This is a brief account of the first part of the frame raising we carried out yesterday in West Wales. Stepping back a little and to provide some context, we were approached last summer to see if we could help with a new roof to an “L” shaped dairy barn which had collapsed over time, and was being extensively restored. We carried out a survey of the wreckage –
– and came up with frame drawings and a 3d model.
It would have been nice if the two wings of the barn had been at right angles, but sadly (for our sakes) they happened to be 91.7 degrees – which ensured some complicated joinery at the corner!
After 6 weeks or so in the workshop, we finally booked the crane and packed off the frame to the site hoping to avoid the incoming snowy weather.
The centrepiece of the whole frame is the cruciform truss configuration which makes up the corner, and for many reasons, it made sense to assemble the whole thing so we could drop it in place in one go. The hip and valley truss is put together on trestles and raised vertically with the crane.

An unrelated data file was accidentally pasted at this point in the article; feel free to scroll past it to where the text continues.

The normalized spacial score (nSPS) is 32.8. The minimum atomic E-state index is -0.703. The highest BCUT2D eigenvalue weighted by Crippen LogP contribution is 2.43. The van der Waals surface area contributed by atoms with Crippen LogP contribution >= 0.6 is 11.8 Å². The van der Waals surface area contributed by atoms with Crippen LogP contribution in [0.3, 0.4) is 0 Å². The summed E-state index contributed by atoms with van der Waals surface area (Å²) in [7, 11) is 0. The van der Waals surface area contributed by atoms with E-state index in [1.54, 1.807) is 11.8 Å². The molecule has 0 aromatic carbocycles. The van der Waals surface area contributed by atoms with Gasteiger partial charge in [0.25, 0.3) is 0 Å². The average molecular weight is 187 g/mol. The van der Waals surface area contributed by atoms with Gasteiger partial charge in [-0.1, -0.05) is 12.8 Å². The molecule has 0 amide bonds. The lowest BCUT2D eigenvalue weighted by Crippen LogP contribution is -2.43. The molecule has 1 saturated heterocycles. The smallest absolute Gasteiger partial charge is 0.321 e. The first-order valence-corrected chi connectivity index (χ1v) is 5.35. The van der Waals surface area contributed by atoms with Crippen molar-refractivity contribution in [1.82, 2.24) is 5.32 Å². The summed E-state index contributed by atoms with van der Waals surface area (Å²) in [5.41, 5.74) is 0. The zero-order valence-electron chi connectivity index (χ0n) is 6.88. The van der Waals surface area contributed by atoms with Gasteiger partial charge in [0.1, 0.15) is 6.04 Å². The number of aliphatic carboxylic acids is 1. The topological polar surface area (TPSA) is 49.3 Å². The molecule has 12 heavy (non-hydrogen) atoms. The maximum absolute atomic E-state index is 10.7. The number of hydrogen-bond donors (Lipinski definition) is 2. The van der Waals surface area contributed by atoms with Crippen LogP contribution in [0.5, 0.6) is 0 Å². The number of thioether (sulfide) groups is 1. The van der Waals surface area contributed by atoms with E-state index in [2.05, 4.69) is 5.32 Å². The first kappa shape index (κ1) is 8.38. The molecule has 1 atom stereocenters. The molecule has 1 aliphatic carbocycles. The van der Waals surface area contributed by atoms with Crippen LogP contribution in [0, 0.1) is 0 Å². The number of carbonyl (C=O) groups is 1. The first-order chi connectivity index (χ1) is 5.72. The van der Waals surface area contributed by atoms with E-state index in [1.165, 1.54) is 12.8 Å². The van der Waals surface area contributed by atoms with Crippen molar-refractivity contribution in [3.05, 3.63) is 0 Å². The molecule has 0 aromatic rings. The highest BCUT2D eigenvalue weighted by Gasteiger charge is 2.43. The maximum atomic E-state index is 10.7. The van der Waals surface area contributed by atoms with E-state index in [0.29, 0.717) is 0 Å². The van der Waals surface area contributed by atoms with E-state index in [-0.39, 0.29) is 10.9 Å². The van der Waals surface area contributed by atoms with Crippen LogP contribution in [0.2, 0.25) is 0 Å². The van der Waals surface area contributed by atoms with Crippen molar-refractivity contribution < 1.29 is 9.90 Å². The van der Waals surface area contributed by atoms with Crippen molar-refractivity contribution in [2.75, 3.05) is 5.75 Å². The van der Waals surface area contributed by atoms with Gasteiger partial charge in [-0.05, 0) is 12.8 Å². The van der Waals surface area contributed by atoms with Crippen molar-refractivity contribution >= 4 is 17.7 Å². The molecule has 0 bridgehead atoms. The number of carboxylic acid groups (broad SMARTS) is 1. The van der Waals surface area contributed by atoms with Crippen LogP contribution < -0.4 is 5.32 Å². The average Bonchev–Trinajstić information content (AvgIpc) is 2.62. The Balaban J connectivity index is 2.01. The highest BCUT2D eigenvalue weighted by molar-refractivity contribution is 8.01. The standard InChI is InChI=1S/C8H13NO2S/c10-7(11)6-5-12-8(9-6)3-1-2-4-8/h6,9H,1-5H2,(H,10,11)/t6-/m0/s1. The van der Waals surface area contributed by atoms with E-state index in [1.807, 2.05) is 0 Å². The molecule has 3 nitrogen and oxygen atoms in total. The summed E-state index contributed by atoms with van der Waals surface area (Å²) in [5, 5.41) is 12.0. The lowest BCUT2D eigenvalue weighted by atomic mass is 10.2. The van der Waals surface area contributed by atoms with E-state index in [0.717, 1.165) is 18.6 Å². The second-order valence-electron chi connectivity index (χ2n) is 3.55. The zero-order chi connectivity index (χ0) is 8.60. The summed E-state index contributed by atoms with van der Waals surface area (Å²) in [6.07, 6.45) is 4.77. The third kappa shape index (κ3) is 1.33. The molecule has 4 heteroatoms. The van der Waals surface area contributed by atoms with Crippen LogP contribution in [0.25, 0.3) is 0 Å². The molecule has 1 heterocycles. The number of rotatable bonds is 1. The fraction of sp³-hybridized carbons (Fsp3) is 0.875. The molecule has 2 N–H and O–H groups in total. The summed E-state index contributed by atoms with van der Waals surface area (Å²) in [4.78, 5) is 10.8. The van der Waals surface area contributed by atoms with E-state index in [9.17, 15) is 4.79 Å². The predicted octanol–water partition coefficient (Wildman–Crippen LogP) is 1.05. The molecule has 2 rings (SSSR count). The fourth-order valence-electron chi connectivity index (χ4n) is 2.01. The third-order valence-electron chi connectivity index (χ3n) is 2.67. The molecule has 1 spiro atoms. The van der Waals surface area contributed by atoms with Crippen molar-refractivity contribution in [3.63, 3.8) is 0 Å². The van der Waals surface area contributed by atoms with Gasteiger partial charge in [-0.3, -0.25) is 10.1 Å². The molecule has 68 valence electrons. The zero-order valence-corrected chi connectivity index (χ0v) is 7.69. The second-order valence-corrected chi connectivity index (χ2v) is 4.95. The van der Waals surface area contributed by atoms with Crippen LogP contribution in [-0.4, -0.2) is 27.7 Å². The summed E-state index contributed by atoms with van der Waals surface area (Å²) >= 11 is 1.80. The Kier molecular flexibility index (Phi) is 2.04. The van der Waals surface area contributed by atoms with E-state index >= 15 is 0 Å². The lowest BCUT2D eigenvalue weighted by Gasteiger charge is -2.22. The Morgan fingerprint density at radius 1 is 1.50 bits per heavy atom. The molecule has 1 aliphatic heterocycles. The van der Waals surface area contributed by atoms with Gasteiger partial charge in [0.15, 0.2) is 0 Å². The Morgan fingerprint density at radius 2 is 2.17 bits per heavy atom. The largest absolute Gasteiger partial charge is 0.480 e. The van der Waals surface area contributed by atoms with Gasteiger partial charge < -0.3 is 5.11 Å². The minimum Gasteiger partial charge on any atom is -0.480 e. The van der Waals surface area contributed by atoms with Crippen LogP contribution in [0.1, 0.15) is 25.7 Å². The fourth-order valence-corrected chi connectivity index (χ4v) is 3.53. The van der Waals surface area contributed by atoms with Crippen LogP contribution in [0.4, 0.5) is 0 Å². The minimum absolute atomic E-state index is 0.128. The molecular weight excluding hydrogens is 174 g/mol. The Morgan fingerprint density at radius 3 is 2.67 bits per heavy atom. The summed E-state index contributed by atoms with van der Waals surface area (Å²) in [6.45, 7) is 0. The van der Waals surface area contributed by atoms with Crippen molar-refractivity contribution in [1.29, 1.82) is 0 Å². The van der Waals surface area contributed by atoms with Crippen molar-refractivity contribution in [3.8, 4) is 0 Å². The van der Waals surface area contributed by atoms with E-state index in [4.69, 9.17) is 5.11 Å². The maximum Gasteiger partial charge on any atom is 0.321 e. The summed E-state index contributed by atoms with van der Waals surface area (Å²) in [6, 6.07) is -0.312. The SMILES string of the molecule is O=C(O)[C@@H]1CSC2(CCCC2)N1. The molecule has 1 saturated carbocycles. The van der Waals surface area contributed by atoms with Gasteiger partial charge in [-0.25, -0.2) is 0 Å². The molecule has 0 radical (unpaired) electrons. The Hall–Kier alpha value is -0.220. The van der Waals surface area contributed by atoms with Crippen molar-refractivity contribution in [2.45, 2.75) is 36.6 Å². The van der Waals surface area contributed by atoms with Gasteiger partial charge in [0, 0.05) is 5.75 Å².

We then used a telehandler to assemble the other bits and locate into the octagonal central “boss”.
Purlins were also fitted at this stage to proved stability, and also because we couldn’t work out how to fit them once the cruciform was in place.
Before installing, we had to scribe and fit the “dragon tie” to the outside corner of the barn to support the hip rafter. Dave the builder, set to work with his angle grinder –
– and Rob cut the “dragon tie”.
The crane de-rigged at the end of a truly brilliant day.
We’ll be back on Wednesday all being well to fit the remaining 9 trusses, with purlins and ridges, and will let you know how we get on.
If you're considering an oak framed building (or larch, or douglas fir), let's talk. We'll gladly put together an outline quote (completely free, with no strings attached). And we need very little information from you to do so.
Equally, we're always here, at the end of the phone, to talk through your ideas.